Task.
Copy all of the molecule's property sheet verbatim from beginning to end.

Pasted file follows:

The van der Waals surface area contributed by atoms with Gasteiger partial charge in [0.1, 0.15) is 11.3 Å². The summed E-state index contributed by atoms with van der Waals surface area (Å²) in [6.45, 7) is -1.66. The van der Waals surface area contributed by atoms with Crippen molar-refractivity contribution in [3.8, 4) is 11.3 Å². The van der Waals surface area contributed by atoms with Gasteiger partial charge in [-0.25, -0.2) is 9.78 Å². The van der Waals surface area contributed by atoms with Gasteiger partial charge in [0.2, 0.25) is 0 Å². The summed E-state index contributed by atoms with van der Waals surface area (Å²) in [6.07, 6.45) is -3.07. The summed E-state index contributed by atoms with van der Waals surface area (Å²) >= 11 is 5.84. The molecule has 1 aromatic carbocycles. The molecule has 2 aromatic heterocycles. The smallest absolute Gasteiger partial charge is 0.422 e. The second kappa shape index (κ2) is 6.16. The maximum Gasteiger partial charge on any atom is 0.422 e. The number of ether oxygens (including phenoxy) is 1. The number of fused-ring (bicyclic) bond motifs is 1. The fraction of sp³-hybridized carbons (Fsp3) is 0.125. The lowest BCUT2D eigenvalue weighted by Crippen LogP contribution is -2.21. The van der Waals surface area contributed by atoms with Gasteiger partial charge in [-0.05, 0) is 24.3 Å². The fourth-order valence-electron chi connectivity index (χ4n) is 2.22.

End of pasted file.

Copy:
The van der Waals surface area contributed by atoms with Gasteiger partial charge in [0.1, 0.15) is 11.3 Å². The summed E-state index contributed by atoms with van der Waals surface area (Å²) in [6.45, 7) is -1.66. The van der Waals surface area contributed by atoms with Crippen molar-refractivity contribution in [3.8, 4) is 11.3 Å². The van der Waals surface area contributed by atoms with Gasteiger partial charge in [-0.25, -0.2) is 9.78 Å². The van der Waals surface area contributed by atoms with Gasteiger partial charge in [0.2, 0.25) is 0 Å². The summed E-state index contributed by atoms with van der Waals surface area (Å²) in [6.07, 6.45) is -3.07. The summed E-state index contributed by atoms with van der Waals surface area (Å²) >= 11 is 5.84. The molecule has 1 aromatic carbocycles. The molecule has 2 aromatic heterocycles. The smallest absolute Gasteiger partial charge is 0.422 e. The second kappa shape index (κ2) is 6.16. The maximum Gasteiger partial charge on any atom is 0.422 e. The number of ether oxygens (including phenoxy) is 1. The number of fused-ring (bicyclic) bond motifs is 1. The fraction of sp³-hybridized carbons (Fsp3) is 0.125. The lowest BCUT2D eigenvalue weighted by Crippen LogP contribution is -2.21. The van der Waals surface area contributed by atoms with Gasteiger partial charge in [-0.05, 0) is 24.3 Å². The fourth-order valence-electron chi connectivity index (χ4n) is 2.22.